Television And The World Essay Research Paper — страница 2

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out there. Wisocki (1982) found among 78 college students, that holding sexually stereotypic views of themselves was positively associated with watching programs with stereotypical sex-role portrayals, but not with over all television watching. Which proves that if sex is not on television views of young adults will be more thought out and be their own beliefs rather than what the media wishes for them to believe. Many will argue the characters on television and their behaviors can affect the knowledge of their younger viewers. Bandura (1977) Children admire actors from their favorite shows and movies and very often will do anything in their power to look and act like them. Boys learn at a very young age that to be a man one must fight and kill in shows that they are viewing.

Incidents in recent years have even led to deaths. An example would be in 1991 a young boy in Connecticut watched an episode of “Teenage Mutant Ninja Turtles” and then went outside only to beat the neighbor child up until he died. When asked why he did he said because the ninja turtles did. This could be the same reason why teenagers decide to have sex. When they see such popular teen shows as “Party of Five” and “Beverly Hills 90210″ having sexual encounters and not having any sexual transmitted diseases or a pregnancy then they to believe that having sex can lead to almost nothing bad. If shows that aim them selves to the younger audience, would take a stand and incorporate sexual education into the program then teens would be more likely to be safer when deciding

to or when having intercourse. Research done by Downing (1974) found that 29.5% of women on day time television to be playing the role of housewife. A study by Signorelli (1989) found that women are also portrayed as younger than their men counterparts and most are almost always under the age of fifty. Children can receive all the wrong messages when watching shows with these types of situations. A study done by Cordua (1981) showed preschool children and first grade students a video showing a female doctor and a male nurse. They found that the majority of the children recalled the male as the doctor. He concluded that one of the most difficult tasks of counterstereotyping is to dissuade children out of their beliefs of the roles of males in our society. Singer and Singer (1981)

conducted more research with preschool aged girls. This study showed that young girls are now all emulating the behaviors of Wonder Women, Charlie?s Angels, and Bionic Women. This shows that young girls now have role models to look up to that are doing the same types of things the males are doing in the media. Dominick (1992) in a study showed a noticeable consistency in gender roles published between 1970 and the early 1990?s. Results showed that more women on television in the 1980?s were portrayed as working in contrast to the women of the 1960?s and the 1970?s. However women are still underrepresented and still appear to hold a lower status position than men. Television?s impact on children is largely based on the fact that the most American children spend a great deal of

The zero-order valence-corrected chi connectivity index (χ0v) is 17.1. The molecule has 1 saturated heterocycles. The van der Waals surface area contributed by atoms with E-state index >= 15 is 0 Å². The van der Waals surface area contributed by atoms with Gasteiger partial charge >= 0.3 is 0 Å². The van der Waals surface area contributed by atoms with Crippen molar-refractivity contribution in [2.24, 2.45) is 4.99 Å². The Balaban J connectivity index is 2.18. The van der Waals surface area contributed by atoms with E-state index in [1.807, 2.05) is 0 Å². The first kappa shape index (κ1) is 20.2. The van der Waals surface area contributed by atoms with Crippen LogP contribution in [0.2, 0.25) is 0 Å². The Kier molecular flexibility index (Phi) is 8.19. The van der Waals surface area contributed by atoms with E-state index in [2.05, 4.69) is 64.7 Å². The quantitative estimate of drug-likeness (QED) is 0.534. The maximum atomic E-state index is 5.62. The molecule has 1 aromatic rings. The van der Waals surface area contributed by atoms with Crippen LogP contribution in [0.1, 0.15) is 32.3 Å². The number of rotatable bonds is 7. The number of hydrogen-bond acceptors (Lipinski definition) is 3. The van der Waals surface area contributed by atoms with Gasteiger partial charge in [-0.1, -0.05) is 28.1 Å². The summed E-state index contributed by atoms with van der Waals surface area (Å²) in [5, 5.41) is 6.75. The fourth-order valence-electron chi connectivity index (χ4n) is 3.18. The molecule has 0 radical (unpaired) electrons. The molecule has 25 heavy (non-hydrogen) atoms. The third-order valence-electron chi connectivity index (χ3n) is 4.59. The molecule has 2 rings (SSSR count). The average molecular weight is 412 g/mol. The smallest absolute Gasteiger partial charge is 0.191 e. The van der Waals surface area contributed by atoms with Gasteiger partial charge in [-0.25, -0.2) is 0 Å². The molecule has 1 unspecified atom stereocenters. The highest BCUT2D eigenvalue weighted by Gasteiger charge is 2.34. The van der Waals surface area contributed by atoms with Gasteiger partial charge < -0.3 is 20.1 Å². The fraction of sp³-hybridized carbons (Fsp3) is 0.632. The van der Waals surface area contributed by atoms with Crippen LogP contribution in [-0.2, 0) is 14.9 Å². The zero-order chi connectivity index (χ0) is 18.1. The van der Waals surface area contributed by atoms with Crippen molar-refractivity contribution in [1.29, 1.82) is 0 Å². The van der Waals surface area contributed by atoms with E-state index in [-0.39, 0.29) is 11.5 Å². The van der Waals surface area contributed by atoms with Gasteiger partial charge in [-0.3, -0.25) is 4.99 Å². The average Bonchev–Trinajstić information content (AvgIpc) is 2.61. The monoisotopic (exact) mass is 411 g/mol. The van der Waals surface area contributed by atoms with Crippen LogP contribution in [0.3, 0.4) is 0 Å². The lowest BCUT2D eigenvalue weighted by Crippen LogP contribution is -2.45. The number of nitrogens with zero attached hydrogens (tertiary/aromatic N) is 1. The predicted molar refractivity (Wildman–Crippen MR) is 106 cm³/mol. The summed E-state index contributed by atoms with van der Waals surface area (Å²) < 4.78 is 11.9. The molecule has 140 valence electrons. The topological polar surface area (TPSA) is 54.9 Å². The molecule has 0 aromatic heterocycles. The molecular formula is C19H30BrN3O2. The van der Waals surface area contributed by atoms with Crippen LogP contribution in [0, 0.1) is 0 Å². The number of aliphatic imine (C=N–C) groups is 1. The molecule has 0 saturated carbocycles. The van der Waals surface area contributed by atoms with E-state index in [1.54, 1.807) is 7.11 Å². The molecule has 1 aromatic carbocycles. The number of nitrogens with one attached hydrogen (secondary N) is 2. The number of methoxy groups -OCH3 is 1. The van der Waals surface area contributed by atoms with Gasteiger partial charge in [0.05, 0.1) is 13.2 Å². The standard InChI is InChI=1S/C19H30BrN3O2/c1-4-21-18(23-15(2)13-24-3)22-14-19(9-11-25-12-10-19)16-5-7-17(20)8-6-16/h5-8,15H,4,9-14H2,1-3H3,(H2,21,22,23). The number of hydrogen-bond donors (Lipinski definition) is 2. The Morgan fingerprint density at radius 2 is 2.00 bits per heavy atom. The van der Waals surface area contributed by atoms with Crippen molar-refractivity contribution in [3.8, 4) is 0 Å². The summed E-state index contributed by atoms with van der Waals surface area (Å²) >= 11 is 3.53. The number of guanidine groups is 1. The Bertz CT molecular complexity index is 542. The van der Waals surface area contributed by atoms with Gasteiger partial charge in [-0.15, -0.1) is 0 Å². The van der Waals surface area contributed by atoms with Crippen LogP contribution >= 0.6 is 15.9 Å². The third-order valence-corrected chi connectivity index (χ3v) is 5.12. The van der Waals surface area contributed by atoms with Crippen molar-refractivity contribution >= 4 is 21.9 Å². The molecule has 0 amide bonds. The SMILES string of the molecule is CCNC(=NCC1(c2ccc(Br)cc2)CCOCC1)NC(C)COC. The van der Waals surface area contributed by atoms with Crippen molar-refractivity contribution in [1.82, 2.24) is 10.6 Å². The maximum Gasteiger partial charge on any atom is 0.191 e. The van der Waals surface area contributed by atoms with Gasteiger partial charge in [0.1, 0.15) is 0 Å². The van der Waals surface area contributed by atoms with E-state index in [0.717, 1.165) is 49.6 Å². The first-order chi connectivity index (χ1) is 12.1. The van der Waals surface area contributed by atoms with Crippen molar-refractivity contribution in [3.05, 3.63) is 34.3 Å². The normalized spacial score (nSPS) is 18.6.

time in front of the television. The average high school graduate will have been exposed to as many as 350,000 commercial messages. Alder (1980). Some critics feel that any type of advertising towards children is unfair and unacceptable. They say this because children should not be harmed or exploited because of advertisements. In April 1978, the FTC announced a rule regarding television advertising towards children. (Federal Trade Commission 1978). Certain characteristics of product presenters notably their sex, race, occupation, or social behavior, can contribute to children learning social stereotypes. Alder (1980). Children do notice that women are always selling the dish soap or the laundry detergent and if they are not selling a cleaning product their parading around in a

bikini selling beer to a group of hollering men. Advertisements also have a tendency to group certain races with their own race and do interchange races very often. Children?s commercials even are guilty of this. In commercial?s for cabbage patch dolls the African American girl is always seen playing with the African American doll, while the white girl is always playing with the white doll. This is teaching children segregation rather than equality. Children have the ability to take in all the stereotypes that they have seen and these beliefs could be with them the rest of their lives because of the influence it had on them at such a young age. The Internet offers children of all ages to view pornography with the push of a few keys. As society becomes more dependent on computers,